By Rob van Alstyne
By Zach McCormick
By Emily Eveland
By Jack Spencer
By Michael Madden
By Reed Fischer
By Emily Weiss
By Emily Weiss
"Iraq ain't looking so good," sneers indie rapper Sole on his latest album, "but this motherfucking club is crunk." That's second-from-the-top-shelf sarcasm, but as Sole knows, not even the soggiest wet blanket can extinguish the mighty blaze of a sufficiently crunk nightspot. The Perceptionists' Black Dialogue seems to modify Sole's quip with one crucial conjunction exchange: Iraq ain't looking so good andthis motherfucking club is crunk. Put another way, Black Dialogueis a leftist party record: alarmed but not paranoid, disgusted but not defeated, convinced that radicals are born on the dance floor and thus never guilty about composing love raps and having a good time.
The Perceptionists are DJ Fakts One and Boston-bred MCs Akrobatic, straightforward and spirited, and Mr. Lif, bohemian and laid-back like Q-Tip or Guru, who makes a guest appearance on "Party Hard," which could party harder. (Humpty Hump also does a walk-on, adding his sophisticated goofiness to the "Sex Packets"-like groove of "Career Finders.") Akrobatic rhymes with the confidence of a man who could almost certainly take you out but has better things to do. He's a born storyteller with a novelist's eye for detail. His crush in "Love Letters," for instance, isn't just any schoolteacher--she teaches his friend's son, who's a second-grader, and when the MC meets her, she's not just working, she's preparing face-paint and fried-dough activities. Also, she has a fine ass, which too is important, though the word "ass" is respectfully avoided ("And all of this before I peeped the gluteus/Maximum anxiety, played the shy role/Gave you a 'hello' and a subtle eye roll"). Akrobatic's only real misstep is his verse from the album closing "Breath in the Sun," in which he goes on about a two-month tropical vacation on an album otherwise tied to working-class realism.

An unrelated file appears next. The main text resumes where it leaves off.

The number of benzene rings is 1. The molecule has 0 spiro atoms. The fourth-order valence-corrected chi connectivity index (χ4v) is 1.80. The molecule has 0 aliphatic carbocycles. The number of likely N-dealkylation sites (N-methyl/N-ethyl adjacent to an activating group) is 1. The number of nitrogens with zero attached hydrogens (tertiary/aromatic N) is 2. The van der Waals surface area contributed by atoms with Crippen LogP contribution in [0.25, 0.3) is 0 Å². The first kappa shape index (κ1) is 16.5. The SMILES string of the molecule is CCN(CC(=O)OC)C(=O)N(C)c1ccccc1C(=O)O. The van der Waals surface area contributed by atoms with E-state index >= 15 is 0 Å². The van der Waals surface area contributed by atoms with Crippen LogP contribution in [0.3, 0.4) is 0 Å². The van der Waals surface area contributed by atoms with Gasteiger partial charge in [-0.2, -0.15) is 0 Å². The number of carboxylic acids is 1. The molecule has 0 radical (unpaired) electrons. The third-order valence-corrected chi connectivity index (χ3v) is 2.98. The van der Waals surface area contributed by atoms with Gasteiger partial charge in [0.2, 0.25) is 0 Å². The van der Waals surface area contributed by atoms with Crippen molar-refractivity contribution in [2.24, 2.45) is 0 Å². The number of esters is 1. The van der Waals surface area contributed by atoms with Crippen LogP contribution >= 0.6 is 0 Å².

Mr. Lif, whose funny and trenchant 2002 concept album I Phantom is a must-have like socks in winter, calmly issues sheets of internal rhymes and atypical metaphors ("Hard tracks remind me of blacks with scarred backs/These are facts drownin' in the swamp like Artax/Bost to Fairfax, chill, watch Miramax flicks.") I like that, though Miramax can be dicey. The two MCs either trade lines or verses, playing off each other with we've-been-friends-forever bonhomie and making good on the album's title by offering two takes on twelve take-worthy subjects. "Memorial Day" presents a pair of American soldiers using their disillusion in Iraq; "Black Dialogue," given a rubbery beat by Willie Evans Jr., smacks down corporate-rap and mass-cult minstrelsy ("And my TV's always off, 'cause I see somethin' truly black then").
Sometimes, though, the Perceptionists just rhyme about rhymin', and there's no shame in that. "Me and Mr. Lif back-to-back for the past decade," raps Akrobatic on the grimy, EL-P-produced "Bló," "Now we're movin' on to the next phase/New album, world tour, let's get paid." Yeah, go for it.